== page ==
Software Engineering – Design Class Diagrams

Design / Object Classes

A Design Class diagram is a way of modelling the domain to a level of detail much more than that of a domain model. Inside a design class diagram, the classes become objects – Object Classes:

Objects are created according to an Object Class Definition. An Object Class definition is both a type and a template for creating objects. It includes declarations of all the attributes and operations that should be associated with an object of that class.

Ian Sommerville- Software Engineering Edition 8, 2007- Page 316, Ch 14.1

In UML an object class is represented as a named rectangle with 2 sections – the object attributes and the object operations. An example of this is shown below using an object class that models a Circle / Rectangle and a Student:

CircleOC RectangleOC


If one was to thing of this in an Object Oriented way, then the top section would be the declaration of variables, and the bottom section the functions/methods.


Design Class Diagram Example

Now, this is going to get bog, fast – just a warning, hehe. Now for this part, you will need to read this:

An exam contains 3 different types of questions:

  1. Plain text questions
  2. Multiple choice questions
  3. Composite questions

Using this, draw a Domain Model and then a Design Class Diagram for that Domain.

First things first is that we need to identify the Classes. Well, quite obviously we have 3 Classes straight of the top:

  1. Plain text questions
  2. Multiple Choice questions
  3. Composite questions

BUT, look more closely… what do you see? Well, if you saw it or not, they all inherit something  – that’s right, they all inherit “Question”, think about it, each one will contain something of the same variables and operations etc etc, and we really don’t want to write out the same variable/operation declaration 3 times?!

But then.. what about Multiple Choice questions? They contain multiple answers, so surely we need a type for that – so we could use “Multiple Choice Question Options”

That means we now have 5 classes! :

  1. Questions
    1. Plain Text
    2. Composite
    3. Multiple Choice
      1. Multiple Choice Option


So for quick guidance, here is what the Domain Model will look like:


Here, Plain Text, Multiple Choice and Composite all inherit Question. Aside from this Multiple Choice Questions contains Multiple Choice Options; and Composite Questions contain more Questions.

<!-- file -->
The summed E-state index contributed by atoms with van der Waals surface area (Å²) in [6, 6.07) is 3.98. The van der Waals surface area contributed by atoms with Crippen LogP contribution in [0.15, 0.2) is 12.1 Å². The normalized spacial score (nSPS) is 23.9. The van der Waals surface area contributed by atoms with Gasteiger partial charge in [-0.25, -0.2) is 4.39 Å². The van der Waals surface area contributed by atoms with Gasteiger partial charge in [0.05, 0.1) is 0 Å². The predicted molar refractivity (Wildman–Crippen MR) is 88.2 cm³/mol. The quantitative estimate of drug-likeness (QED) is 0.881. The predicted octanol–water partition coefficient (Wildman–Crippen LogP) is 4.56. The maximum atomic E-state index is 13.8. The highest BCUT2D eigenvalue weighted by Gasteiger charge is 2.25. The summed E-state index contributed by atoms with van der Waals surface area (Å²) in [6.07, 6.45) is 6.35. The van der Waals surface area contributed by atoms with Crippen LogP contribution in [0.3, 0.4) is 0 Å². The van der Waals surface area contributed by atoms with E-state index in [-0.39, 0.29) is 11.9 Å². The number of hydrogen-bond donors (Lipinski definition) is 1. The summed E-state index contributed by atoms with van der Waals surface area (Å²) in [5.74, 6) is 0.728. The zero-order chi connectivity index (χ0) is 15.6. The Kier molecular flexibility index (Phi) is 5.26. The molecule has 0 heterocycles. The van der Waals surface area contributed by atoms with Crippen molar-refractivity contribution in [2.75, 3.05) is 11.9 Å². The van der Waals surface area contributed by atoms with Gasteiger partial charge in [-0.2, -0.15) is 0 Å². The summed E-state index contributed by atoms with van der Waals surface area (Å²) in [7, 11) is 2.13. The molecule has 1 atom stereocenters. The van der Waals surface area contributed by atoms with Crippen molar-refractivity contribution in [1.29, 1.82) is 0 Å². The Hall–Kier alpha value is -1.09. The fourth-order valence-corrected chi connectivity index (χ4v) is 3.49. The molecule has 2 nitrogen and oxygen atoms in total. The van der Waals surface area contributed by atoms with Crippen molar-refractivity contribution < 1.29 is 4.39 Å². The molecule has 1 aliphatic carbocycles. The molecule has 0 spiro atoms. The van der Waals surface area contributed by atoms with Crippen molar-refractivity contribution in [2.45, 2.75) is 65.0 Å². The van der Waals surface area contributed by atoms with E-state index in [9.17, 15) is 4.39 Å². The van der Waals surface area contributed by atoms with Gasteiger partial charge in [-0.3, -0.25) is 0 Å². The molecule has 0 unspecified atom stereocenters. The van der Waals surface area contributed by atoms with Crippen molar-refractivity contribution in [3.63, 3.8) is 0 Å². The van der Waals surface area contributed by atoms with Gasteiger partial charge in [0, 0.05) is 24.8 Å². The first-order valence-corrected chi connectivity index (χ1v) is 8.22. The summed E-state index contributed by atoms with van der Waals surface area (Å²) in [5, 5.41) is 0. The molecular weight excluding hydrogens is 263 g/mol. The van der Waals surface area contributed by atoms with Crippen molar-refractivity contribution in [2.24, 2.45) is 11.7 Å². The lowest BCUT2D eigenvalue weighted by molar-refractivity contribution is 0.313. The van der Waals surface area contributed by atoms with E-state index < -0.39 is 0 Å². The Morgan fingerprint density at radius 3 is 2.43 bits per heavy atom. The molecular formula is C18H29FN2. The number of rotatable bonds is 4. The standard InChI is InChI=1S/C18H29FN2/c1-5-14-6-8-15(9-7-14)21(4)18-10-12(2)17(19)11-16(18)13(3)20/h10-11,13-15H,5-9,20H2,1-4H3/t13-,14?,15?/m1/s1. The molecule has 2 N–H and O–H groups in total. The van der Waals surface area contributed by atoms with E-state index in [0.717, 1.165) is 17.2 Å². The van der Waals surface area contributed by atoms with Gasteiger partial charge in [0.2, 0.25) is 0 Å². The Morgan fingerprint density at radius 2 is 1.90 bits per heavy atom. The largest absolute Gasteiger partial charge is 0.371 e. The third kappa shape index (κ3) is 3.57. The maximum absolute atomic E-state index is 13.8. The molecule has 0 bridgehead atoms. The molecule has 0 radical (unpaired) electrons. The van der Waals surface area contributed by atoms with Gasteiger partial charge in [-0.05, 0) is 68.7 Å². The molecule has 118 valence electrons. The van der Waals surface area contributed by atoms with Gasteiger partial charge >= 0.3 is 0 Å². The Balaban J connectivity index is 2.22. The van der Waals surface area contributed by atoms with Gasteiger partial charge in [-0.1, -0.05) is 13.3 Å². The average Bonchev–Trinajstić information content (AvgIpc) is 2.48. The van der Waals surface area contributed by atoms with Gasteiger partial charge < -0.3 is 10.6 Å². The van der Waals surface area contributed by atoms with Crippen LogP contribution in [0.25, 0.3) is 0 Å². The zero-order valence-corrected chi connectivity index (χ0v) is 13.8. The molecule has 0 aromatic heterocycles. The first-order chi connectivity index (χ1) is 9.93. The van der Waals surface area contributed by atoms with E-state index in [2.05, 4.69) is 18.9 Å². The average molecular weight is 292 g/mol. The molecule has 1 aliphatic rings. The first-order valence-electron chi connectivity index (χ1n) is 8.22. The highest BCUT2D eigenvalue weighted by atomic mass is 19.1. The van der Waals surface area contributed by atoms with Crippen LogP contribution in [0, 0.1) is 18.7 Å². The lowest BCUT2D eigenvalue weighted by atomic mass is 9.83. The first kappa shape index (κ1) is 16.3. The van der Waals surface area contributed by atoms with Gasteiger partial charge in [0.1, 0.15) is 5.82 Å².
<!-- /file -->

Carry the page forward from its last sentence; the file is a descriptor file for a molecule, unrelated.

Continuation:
Note: (A) here means that “Question” is Abstract

Extra Features

hmmm… I just realised, i missed something up above – im sooo sorry 😦

So, yeah, there are some extra features inside of a Design Class Diagram – besides the bleeding obvious… These extra features i forgot to mention are:

  • Visibilities. The variables and operations all have visibilities, these are:
      • + (public)
      • – (private)
      • # (protected)
      • ~ (package)

I think that’s it… if it isn’t than either leave a comment, email me or if your at my uni then just come bother me, hahaha 😀


Design Class Diagram Example – Finally…

OK, so here we go! Using the Domain Model up above, here is the Design Class Diagram for that Domain Model! :



This all looks good, but take a look at Plain Text and Multiple Choice. They both have a field called “+marksAllocated: int”. So we could refactor some here and make the diagram a little neater:


**If you see a spelling error, it will more than likely be “Reactor” – stupid Windows Live Blogger making the word “Refactor” into “Reactor”  😦


About Badgerati
Computer Scientist, Games Developer, and DevOps Engineer. Fantasy and Sci-fi book lover, also founder of Cadaeic Studios.

One Response to Software Engineering – Design Class Diagrams

  1. Pingback: Software Engineering – The Class Model « Computer Science: Source

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